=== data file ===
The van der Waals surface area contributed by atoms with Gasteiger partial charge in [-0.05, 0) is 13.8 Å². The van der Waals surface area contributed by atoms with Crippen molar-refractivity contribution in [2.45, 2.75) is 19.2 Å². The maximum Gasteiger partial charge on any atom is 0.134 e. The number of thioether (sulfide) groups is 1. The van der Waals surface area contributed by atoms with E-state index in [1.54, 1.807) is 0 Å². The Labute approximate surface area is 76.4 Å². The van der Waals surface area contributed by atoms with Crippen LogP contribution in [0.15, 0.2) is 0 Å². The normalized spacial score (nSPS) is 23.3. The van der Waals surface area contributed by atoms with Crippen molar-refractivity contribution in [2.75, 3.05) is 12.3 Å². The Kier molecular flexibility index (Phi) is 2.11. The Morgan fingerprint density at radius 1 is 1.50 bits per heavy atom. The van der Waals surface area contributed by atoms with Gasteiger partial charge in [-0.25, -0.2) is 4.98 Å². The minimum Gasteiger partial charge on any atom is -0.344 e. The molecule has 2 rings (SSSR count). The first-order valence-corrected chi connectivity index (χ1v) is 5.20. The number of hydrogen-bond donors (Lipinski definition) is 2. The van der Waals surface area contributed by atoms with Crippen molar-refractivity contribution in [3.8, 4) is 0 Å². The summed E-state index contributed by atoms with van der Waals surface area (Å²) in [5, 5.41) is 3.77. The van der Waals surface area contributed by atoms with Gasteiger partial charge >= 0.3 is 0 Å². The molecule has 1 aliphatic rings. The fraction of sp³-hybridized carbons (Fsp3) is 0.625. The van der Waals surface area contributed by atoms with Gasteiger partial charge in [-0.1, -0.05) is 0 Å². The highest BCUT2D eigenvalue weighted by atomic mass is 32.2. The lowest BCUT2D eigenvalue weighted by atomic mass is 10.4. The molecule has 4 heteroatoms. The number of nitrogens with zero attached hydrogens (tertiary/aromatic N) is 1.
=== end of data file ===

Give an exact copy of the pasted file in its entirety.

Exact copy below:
The van der Waals surface area contributed by atoms with Gasteiger partial charge in [-0.05, 0) is 13.8 Å². The van der Waals surface area contributed by atoms with Crippen molar-refractivity contribution in [2.45, 2.75) is 19.2 Å². The maximum Gasteiger partial charge on any atom is 0.134 e. The number of thioether (sulfide) groups is 1. The van der Waals surface area contributed by atoms with E-state index in [1.54, 1.807) is 0 Å². The Labute approximate surface area is 76.4 Å². The van der Waals surface area contributed by atoms with Crippen LogP contribution in [0.15, 0.2) is 0 Å². The normalized spacial score (nSPS) is 23.3. The van der Waals surface area contributed by atoms with Crippen molar-refractivity contribution in [2.75, 3.05) is 12.3 Å². The Kier molecular flexibility index (Phi) is 2.11. The Morgan fingerprint density at radius 1 is 1.50 bits per heavy atom. The van der Waals surface area contributed by atoms with Gasteiger partial charge in [-0.25, -0.2) is 4.98 Å². The minimum Gasteiger partial charge on any atom is -0.344 e. The molecule has 2 rings (SSSR count). The first-order valence-corrected chi connectivity index (χ1v) is 5.20. The number of hydrogen-bond donors (Lipinski definition) is 2. The van der Waals surface area contributed by atoms with Crippen molar-refractivity contribution in [3.8, 4) is 0 Å². The summed E-state index contributed by atoms with van der Waals surface area (Å²) in [5, 5.41) is 3.77. The van der Waals surface area contributed by atoms with Gasteiger partial charge >= 0.3 is 0 Å². The molecule has 1 aliphatic rings. The fraction of sp³-hybridized carbons (Fsp3) is 0.625. The van der Waals surface area contributed by atoms with Gasteiger partial charge in [-0.1, -0.05) is 0 Å². The highest BCUT2D eigenvalue weighted by atomic mass is 32.2. The lowest BCUT2D eigenvalue weighted by atomic mass is 10.4. The molecule has 4 heteroatoms. The number of nitrogens with zero attached hydrogens (tertiary/aromatic N) is 1.